Estonian elections 2004 - 2015: Technology

The i-voting system in use today was developed by the Estonian National Electoral Commission (VVK) and the Estonian R&D lab Cybernetica. It is highly intuitive, simple to use and accessible for voters with disabilities. The voting process follows these steps:

The voter must first download the official voting application from the VVK website. The application is digitally signed to prove its authenticity.

Once installed, the voter proceeds to validate his/her identity using their digital ID or a mobile ID. When authenticated, the voter is presented with an electronic ballot to select his options.

To protect the secrecy of the vote, the system implements an electronic ‘double-envelope’ scheme which mimics the traditional postal voting process. When the voter has cast his/her i-ballot, the vote is encrypted (inner envelope) using the election public key and is then digitally signed (outer envelope) with the digital identity of the voter. This signed and encrypted vote is sent to the vote server over a secure (encrypted transport layer) where it is safely stored in a fully encrypted state until the close of the election.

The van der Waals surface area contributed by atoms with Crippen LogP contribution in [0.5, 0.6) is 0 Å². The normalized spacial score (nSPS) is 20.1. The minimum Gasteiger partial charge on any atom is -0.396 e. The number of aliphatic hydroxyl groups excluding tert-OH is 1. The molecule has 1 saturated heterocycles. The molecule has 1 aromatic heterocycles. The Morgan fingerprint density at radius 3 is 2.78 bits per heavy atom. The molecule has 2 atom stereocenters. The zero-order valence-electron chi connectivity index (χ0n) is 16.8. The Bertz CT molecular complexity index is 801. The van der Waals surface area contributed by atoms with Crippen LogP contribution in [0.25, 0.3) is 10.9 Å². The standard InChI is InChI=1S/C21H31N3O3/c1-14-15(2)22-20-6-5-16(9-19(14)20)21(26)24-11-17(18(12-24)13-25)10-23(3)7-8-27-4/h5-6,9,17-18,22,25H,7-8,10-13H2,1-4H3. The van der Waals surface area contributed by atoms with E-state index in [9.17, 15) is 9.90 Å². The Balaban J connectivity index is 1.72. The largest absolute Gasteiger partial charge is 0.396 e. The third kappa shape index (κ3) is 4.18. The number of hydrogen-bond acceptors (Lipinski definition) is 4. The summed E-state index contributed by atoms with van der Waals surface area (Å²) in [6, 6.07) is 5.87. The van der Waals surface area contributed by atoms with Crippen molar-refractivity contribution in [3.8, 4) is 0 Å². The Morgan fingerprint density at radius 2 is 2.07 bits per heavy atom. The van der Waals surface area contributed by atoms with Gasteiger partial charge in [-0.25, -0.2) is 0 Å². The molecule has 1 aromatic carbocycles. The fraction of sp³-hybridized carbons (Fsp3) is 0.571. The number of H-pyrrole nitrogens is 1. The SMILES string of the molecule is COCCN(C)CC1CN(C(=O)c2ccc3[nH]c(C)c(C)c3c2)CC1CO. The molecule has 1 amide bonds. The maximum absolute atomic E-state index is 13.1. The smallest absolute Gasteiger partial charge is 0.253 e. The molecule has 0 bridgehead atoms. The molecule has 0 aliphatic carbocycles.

When the election has been closed, the electronic votes are cryptographically shuffled (mixed) to randomise the order of the votes, and the voter digital signatures are separated from the encrypted votes to maintain the anonymity of the vote.

The outer envelope (digital signature) is reviewed to validate the voter is a registered voter and to make sure that only one vote is counted per voter. Then, the encrypted votes are taken to an off-line (air-gapped) counting server, where they are encrypted with the election private key. The private key can only be created by the collaboration of members of the election board who each possess a secret share of the private key. The votes are then decrypted and tabulated to rapidly and accurately produce the election results.